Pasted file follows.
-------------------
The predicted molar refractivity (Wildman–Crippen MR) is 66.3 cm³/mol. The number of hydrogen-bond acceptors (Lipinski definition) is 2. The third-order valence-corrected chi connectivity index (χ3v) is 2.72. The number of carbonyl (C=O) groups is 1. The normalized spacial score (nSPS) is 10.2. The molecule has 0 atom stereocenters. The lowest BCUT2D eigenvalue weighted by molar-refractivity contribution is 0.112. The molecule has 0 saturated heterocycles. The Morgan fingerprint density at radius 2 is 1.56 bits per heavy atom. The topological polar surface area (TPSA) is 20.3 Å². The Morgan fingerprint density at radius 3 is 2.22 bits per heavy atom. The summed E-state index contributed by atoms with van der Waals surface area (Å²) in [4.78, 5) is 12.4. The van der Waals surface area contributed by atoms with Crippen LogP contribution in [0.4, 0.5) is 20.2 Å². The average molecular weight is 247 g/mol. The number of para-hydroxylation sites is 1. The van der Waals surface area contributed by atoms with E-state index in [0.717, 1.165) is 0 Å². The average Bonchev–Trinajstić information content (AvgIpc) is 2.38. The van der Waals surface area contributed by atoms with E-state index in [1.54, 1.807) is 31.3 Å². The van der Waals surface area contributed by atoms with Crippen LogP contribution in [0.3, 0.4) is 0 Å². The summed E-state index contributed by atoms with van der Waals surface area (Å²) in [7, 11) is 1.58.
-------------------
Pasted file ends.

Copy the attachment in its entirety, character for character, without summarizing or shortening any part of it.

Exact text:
The predicted molar refractivity (Wildman–Crippen MR) is 66.3 cm³/mol. The number of hydrogen-bond acceptors (Lipinski definition) is 2. The third-order valence-corrected chi connectivity index (χ3v) is 2.72. The number of carbonyl (C=O) groups is 1. The normalized spacial score (nSPS) is 10.2. The molecule has 0 atom stereocenters. The lowest BCUT2D eigenvalue weighted by molar-refractivity contribution is 0.112. The molecule has 0 saturated heterocycles. The Morgan fingerprint density at radius 2 is 1.56 bits per heavy atom. The topological polar surface area (TPSA) is 20.3 Å². The Morgan fingerprint density at radius 3 is 2.22 bits per heavy atom. The summed E-state index contributed by atoms with van der Waals surface area (Å²) in [4.78, 5) is 12.4. The van der Waals surface area contributed by atoms with Crippen LogP contribution in [0.4, 0.5) is 20.2 Å². The average molecular weight is 247 g/mol. The number of para-hydroxylation sites is 1. The van der Waals surface area contributed by atoms with E-state index in [0.717, 1.165) is 0 Å². The average Bonchev–Trinajstić information content (AvgIpc) is 2.38. The van der Waals surface area contributed by atoms with E-state index in [1.54, 1.807) is 31.3 Å². The van der Waals surface area contributed by atoms with Crippen LogP contribution in [0.3, 0.4) is 0 Å². The summed E-state index contributed by atoms with van der Waals surface area (Å²) in [7, 11) is 1.58.